RWANDA: DO THE SCARS EVER FADE PART 2 OF 3
In 1919, Rwanda became a protectorate of Belgium. The Belgian authorities exploited and expanded the idea of a superior Tutsi aristocracy. Using discredited racial science, an artificial divide between Rwandans was created. When Tutsis clamored for independence in the late 1950s, the Belgians switched allegiances. In elections organized by the Belgians, the majority Hutus won landslide victories. A violent backlash against Tutsis ensued.
When Belgium finally granted Hutu controlled Rwanda independence in 1962, forty years of power struggles and institutionalized racial hatred shaped the policies of the new government. In 1990, a civil war erupted between Hutus and Tustis. Extremists in the Hutu government exploited fear of Tustis to the general population. Soon, anti-Tutsi hate sermons from political leaders became common.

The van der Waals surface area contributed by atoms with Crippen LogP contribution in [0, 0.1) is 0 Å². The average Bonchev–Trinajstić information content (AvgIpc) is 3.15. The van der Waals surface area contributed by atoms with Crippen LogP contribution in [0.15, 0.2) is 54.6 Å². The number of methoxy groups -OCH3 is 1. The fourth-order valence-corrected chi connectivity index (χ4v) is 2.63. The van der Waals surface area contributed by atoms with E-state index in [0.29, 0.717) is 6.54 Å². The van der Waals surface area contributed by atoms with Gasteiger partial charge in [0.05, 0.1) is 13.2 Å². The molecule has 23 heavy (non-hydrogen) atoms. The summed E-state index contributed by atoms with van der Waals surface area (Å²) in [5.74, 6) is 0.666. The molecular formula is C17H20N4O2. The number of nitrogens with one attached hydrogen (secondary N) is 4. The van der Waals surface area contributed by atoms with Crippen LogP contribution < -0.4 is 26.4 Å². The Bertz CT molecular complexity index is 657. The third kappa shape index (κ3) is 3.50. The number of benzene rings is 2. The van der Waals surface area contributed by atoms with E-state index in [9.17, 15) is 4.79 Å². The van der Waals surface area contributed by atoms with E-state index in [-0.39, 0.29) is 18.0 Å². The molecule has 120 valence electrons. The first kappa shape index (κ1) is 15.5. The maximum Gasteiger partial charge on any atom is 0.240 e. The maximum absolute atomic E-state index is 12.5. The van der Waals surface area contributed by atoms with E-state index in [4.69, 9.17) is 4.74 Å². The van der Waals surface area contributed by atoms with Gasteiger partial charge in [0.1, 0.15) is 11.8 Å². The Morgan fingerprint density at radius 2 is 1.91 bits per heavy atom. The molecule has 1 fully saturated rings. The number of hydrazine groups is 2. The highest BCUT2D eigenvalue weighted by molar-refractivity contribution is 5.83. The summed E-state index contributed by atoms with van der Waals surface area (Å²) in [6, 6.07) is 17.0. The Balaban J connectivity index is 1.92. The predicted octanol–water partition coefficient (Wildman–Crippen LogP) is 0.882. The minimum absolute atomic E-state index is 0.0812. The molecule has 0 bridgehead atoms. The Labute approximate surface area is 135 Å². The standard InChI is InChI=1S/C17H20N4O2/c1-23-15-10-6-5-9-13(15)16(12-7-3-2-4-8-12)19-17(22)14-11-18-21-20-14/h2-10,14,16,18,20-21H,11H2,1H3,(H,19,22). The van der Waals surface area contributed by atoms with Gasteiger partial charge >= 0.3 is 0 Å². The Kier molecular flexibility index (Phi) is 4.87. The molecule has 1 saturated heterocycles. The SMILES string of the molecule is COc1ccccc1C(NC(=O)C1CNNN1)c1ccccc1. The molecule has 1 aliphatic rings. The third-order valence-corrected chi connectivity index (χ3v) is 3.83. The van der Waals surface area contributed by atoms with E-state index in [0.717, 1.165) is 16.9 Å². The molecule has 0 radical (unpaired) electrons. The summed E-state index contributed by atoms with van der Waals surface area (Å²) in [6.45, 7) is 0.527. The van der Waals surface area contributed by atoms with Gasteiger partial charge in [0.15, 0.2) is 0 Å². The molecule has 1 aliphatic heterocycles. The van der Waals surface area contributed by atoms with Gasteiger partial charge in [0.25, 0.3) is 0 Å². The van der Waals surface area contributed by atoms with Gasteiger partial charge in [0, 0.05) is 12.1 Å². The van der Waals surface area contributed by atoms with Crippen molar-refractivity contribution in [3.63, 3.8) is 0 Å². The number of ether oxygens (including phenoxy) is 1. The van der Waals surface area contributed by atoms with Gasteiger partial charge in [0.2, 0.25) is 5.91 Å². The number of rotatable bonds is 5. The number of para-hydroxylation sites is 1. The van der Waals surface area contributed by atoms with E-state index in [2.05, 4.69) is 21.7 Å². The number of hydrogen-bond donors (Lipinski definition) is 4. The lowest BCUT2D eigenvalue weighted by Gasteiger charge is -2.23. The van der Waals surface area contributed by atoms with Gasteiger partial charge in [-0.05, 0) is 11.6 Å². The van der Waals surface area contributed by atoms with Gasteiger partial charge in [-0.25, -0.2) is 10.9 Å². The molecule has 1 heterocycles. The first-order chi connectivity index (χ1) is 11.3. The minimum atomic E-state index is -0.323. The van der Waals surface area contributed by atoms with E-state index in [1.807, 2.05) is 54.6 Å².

After the Rwandan President’s plane was shot down in April, 1994, Hutu extremists launched the genocide. They exploited the President’s killing and used it as an opportunity to wipe out the all Tutsis. Radio broadcasts urge ordinary Hutu citizens to take up machetes and firearms arms and kill their Tutsi neighbors.
As images of the slaughter were broadcast to the world, the United Nations and world governments, including the United States, did almost nothing to stop the violence. Legal wrangling and debates over the definition of the term “genocide” were taking place while the death toll mounted.